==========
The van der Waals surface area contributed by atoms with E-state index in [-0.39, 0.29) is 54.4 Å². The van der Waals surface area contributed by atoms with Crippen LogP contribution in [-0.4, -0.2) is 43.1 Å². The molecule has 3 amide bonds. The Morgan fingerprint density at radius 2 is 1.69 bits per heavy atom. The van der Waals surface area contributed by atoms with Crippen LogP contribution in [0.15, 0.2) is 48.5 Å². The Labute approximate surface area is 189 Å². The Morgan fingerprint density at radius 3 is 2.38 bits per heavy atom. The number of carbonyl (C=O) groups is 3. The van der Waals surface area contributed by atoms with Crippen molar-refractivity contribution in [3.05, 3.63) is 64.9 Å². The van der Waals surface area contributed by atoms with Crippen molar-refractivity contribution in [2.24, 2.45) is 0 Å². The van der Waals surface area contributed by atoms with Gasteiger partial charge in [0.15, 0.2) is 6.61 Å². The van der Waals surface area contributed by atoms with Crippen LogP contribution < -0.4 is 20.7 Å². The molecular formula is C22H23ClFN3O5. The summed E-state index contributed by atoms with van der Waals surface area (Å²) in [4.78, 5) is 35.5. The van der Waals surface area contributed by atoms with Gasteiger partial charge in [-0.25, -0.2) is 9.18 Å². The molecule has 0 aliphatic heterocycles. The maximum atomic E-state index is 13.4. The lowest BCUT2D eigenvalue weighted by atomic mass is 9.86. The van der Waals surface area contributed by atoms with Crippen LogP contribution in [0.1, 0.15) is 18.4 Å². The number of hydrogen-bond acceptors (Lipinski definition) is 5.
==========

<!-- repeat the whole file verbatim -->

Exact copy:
The van der Waals surface area contributed by atoms with E-state index in [-0.39, 0.29) is 54.4 Å². The van der Waals surface area contributed by atoms with Crippen LogP contribution in [-0.4, -0.2) is 43.1 Å². The molecule has 3 amide bonds. The Morgan fingerprint density at radius 2 is 1.69 bits per heavy atom. The van der Waals surface area contributed by atoms with Crippen LogP contribution in [0.15, 0.2) is 48.5 Å². The Labute approximate surface area is 189 Å². The Morgan fingerprint density at radius 3 is 2.38 bits per heavy atom. The number of carbonyl (C=O) groups is 3. The van der Waals surface area contributed by atoms with Crippen molar-refractivity contribution in [3.05, 3.63) is 64.9 Å². The van der Waals surface area contributed by atoms with Crippen molar-refractivity contribution in [2.24, 2.45) is 0 Å². The van der Waals surface area contributed by atoms with Gasteiger partial charge in [0.15, 0.2) is 6.61 Å². The van der Waals surface area contributed by atoms with Crippen LogP contribution < -0.4 is 20.7 Å². The molecular formula is C22H23ClFN3O5. The summed E-state index contributed by atoms with van der Waals surface area (Å²) in [4.78, 5) is 35.5. The van der Waals surface area contributed by atoms with Gasteiger partial charge in [-0.25, -0.2) is 9.18 Å². The molecule has 0 aliphatic heterocycles. The maximum atomic E-state index is 13.4. The lowest BCUT2D eigenvalue weighted by atomic mass is 9.86. The van der Waals surface area contributed by atoms with Crippen LogP contribution in [0.1, 0.15) is 18.4 Å². The number of hydrogen-bond acceptors (Lipinski definition) is 5.